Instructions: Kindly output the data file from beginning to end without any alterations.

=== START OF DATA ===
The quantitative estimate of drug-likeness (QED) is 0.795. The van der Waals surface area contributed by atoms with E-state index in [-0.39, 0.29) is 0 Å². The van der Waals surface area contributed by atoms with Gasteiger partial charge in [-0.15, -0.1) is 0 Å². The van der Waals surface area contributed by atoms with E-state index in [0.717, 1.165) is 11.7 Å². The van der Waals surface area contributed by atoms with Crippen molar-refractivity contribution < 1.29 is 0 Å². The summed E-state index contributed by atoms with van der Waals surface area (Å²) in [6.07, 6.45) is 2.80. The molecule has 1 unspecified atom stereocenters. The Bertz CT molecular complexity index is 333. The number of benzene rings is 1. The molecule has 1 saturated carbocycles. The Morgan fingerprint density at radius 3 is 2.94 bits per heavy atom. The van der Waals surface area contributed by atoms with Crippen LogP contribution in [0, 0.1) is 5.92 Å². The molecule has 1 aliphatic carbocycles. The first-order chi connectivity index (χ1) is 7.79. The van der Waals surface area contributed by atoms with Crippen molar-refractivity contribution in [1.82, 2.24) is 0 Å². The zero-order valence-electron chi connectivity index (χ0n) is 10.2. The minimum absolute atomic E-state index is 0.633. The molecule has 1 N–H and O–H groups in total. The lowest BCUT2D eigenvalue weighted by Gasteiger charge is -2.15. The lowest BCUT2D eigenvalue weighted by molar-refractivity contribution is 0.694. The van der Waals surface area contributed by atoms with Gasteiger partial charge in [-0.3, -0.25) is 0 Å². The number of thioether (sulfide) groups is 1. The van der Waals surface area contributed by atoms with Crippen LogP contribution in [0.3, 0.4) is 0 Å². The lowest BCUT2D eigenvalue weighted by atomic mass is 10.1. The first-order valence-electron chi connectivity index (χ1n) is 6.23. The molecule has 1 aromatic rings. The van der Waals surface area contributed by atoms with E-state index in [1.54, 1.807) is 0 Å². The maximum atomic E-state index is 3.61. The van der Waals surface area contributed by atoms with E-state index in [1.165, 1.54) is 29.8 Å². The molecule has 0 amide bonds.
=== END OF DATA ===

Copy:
The quantitative estimate of drug-likeness (QED) is 0.795. The van der Waals surface area contributed by atoms with E-state index in [-0.39, 0.29) is 0 Å². The van der Waals surface area contributed by atoms with Gasteiger partial charge in [-0.15, -0.1) is 0 Å². The van der Waals surface area contributed by atoms with E-state index in [0.717, 1.165) is 11.7 Å². The van der Waals surface area contributed by atoms with Crippen molar-refractivity contribution < 1.29 is 0 Å². The summed E-state index contributed by atoms with van der Waals surface area (Å²) in [6.07, 6.45) is 2.80. The molecule has 1 unspecified atom stereocenters. The Bertz CT molecular complexity index is 333. The number of benzene rings is 1. The molecule has 1 saturated carbocycles. The Morgan fingerprint density at radius 3 is 2.94 bits per heavy atom. The van der Waals surface area contributed by atoms with Crippen LogP contribution in [0, 0.1) is 5.92 Å². The molecule has 1 aliphatic carbocycles. The first-order chi connectivity index (χ1) is 7.79. The van der Waals surface area contributed by atoms with Crippen molar-refractivity contribution in [1.82, 2.24) is 0 Å². The zero-order valence-electron chi connectivity index (χ0n) is 10.2. The minimum absolute atomic E-state index is 0.633. The molecule has 1 N–H and O–H groups in total. The lowest BCUT2D eigenvalue weighted by Gasteiger charge is -2.15. The lowest BCUT2D eigenvalue weighted by molar-refractivity contribution is 0.694. The van der Waals surface area contributed by atoms with Gasteiger partial charge in [-0.3, -0.25) is 0 Å². The number of thioether (sulfide) groups is 1. The van der Waals surface area contributed by atoms with Crippen LogP contribution in [0.3, 0.4) is 0 Å². The lowest BCUT2D eigenvalue weighted by atomic mass is 10.1. The first-order valence-electron chi connectivity index (χ1n) is 6.23. The molecule has 1 aromatic rings. The van der Waals surface area contributed by atoms with E-state index in [1.54, 1.807) is 0 Å². The maximum atomic E-state index is 3.61. The van der Waals surface area contributed by atoms with E-state index in [1.165, 1.54) is 29.8 Å². The molecule has 0 amide bonds.